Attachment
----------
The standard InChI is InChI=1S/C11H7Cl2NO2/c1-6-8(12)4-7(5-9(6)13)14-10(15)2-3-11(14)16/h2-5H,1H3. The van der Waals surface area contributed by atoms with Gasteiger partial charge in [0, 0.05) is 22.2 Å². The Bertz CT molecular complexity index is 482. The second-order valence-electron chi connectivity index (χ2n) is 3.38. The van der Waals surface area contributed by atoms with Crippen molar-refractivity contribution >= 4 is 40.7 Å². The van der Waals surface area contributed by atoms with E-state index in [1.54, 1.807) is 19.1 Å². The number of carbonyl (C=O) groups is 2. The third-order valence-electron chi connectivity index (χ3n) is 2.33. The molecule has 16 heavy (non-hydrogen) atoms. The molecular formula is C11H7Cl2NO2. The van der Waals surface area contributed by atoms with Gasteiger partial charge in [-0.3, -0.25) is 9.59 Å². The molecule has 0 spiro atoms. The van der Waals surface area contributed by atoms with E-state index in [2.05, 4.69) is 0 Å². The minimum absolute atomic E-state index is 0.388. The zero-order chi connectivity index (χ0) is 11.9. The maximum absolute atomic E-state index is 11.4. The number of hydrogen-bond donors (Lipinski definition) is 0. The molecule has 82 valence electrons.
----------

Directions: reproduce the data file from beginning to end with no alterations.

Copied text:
The standard InChI is InChI=1S/C11H7Cl2NO2/c1-6-8(12)4-7(5-9(6)13)14-10(15)2-3-11(14)16/h2-5H,1H3. The van der Waals surface area contributed by atoms with Gasteiger partial charge in [0, 0.05) is 22.2 Å². The Bertz CT molecular complexity index is 482. The second-order valence-electron chi connectivity index (χ2n) is 3.38. The van der Waals surface area contributed by atoms with Crippen molar-refractivity contribution >= 4 is 40.7 Å². The van der Waals surface area contributed by atoms with E-state index in [1.54, 1.807) is 19.1 Å². The number of carbonyl (C=O) groups is 2. The third-order valence-electron chi connectivity index (χ3n) is 2.33. The molecule has 16 heavy (non-hydrogen) atoms. The molecular formula is C11H7Cl2NO2. The van der Waals surface area contributed by atoms with Gasteiger partial charge in [-0.3, -0.25) is 9.59 Å². The molecule has 0 spiro atoms. The van der Waals surface area contributed by atoms with E-state index in [2.05, 4.69) is 0 Å². The minimum absolute atomic E-state index is 0.388. The zero-order chi connectivity index (χ0) is 11.9. The maximum absolute atomic E-state index is 11.4. The number of hydrogen-bond donors (Lipinski definition) is 0. The molecule has 82 valence electrons.